Wednesday, 13 February 2013

The Workfare ship is sinking

As anyone that gives a damn about the hard-won rights of the British people already knows, the Tory led coalition were dealt a huge blow by the Court of Appeals over the unlawful way they had been forcing people to give up their labour rights and work for no wages on so-called "Workfare" schemes.

Unfortunately the ruling does not explicitly rule out the practice of forcing people to work for no wages in order to boost corporate profits at corporations such as: A4e, Argos, Carrillion, Greggs, Hilton hotels, Marriot Hotels, McDonalds, Debenhams, Pizza Hut, Poundland, Poundstretcher, Primark, Serco, Superdrug, Topman, Topshop, Weatherspoons, WH Smiths, Wilkinsons and the Yorkshire Linnen Company.

The ruling was made by a three judge panel. Lord Justice Pill, Lady Justice Black and Sir Stanley Burnton ruled unanimously that the Work and Pensions secretary Iain Duncan Smith had exceeded his powers as secretary of state because any such scheme must first be "authorised by Parliament". 

Stanley Burnton explained that under section 17a of the 1995 Jobseekers Act (as amended in 2009), the secretary of state could not simply do as he saw fit and has an obligation to lay the details of the those programmes before Parliament.

The legal team that brought the appeal explained the implications of the ruling; that anyone that had been thrown off benefits for refusing to participate in these taxpayer funded corporate welfare schemes should be able to claim back their lost benefits, since the sanctions had been applied unlawfully.

The DWP quickly stated that they "have no intention of giving back money to anyone who has had their benefits removed" and that they would resist paying back the benefits they had unlawfully stripped people of "until all legal avenues had been exhausted".

The court refused the government permission to appeal but the DWP said it would take the matter to the supreme court.

The Tories, the DWP and the baying right-wing press actually had the gall to describe this ruling as a victory. Citing Burnton's statement that "this case is not about the social, economic, political or other merits" as some kind of glowing endorsement of their mandatory unpaid labour schemes.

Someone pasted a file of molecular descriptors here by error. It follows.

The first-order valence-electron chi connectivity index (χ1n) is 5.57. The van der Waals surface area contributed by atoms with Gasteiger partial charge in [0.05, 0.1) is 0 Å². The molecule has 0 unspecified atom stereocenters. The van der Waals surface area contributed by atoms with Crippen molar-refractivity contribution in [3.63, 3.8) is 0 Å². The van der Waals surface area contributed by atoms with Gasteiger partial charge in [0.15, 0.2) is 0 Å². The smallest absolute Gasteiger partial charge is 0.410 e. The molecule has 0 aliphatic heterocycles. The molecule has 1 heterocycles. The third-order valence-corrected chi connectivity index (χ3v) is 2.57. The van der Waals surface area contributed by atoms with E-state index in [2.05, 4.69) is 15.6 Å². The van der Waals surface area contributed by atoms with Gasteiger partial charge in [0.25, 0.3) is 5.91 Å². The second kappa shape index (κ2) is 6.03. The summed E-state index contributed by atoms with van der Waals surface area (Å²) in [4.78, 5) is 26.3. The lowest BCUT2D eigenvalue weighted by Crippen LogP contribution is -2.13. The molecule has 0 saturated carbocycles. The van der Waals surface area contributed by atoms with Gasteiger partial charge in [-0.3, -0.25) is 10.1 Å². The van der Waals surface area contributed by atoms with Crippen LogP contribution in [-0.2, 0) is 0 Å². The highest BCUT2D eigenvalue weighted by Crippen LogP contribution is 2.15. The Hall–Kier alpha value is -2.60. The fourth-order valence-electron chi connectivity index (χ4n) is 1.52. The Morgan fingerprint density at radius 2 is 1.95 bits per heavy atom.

The judges were willing to gloss over the economic illiteracy of these Workfare schemes, since it lay outside the remit of the case. However it doesn't take an economics genius to see the glaring flaws in a scheme that forces highly trained people into menial unpaid jobs, that would surely be better filled by paid unskilled workers. There are two main strands to the argument:
Firstly: By providing a steady stream of unpaid and rightless workers for corporate interests to exploit, the Tories and the DWP are actually providing them with a perverse financial incentive to quit recruiting and to lay off their paid low-skilled workers then replace them with taxpayer funded free labour instead. The Tories love to claim that these schemes "help the unemployed to get into work", however it is absolutely clear that these schemes are actually job destroyers. The more people that get forced onto these corporate welfare schemes, the fewer paid jobs there will actually be!

Secondly: The whole mandatory unpaid labour ideology reeks of economic ignorance. The foundation of the capitalist system is demand. Henry Ford famously recognised that workers wages created demand and chose to price his cars cheaply enough, and paid his workers decently enough that they could eventually afford to buy them. Instead of maximising profits by paying his workers a pittance and selling his cars for a fortune he recognised this basic economic idea of demand that George Osborne and the Tories seem so fundamentally ignorant of. The Tory ideology seems to be to maximise short term corporate profits by providing corporations with an endless supply of free, rightless labour, with scant regard for the fact that consigning an ever greater proportion of the workforce to the pitiful subsistence income of unemployment benefits will actually reduce consumer demand in the UK economy, adding to the economic stagnation caused by Obsorne's other demand killing policy of ideological austerity.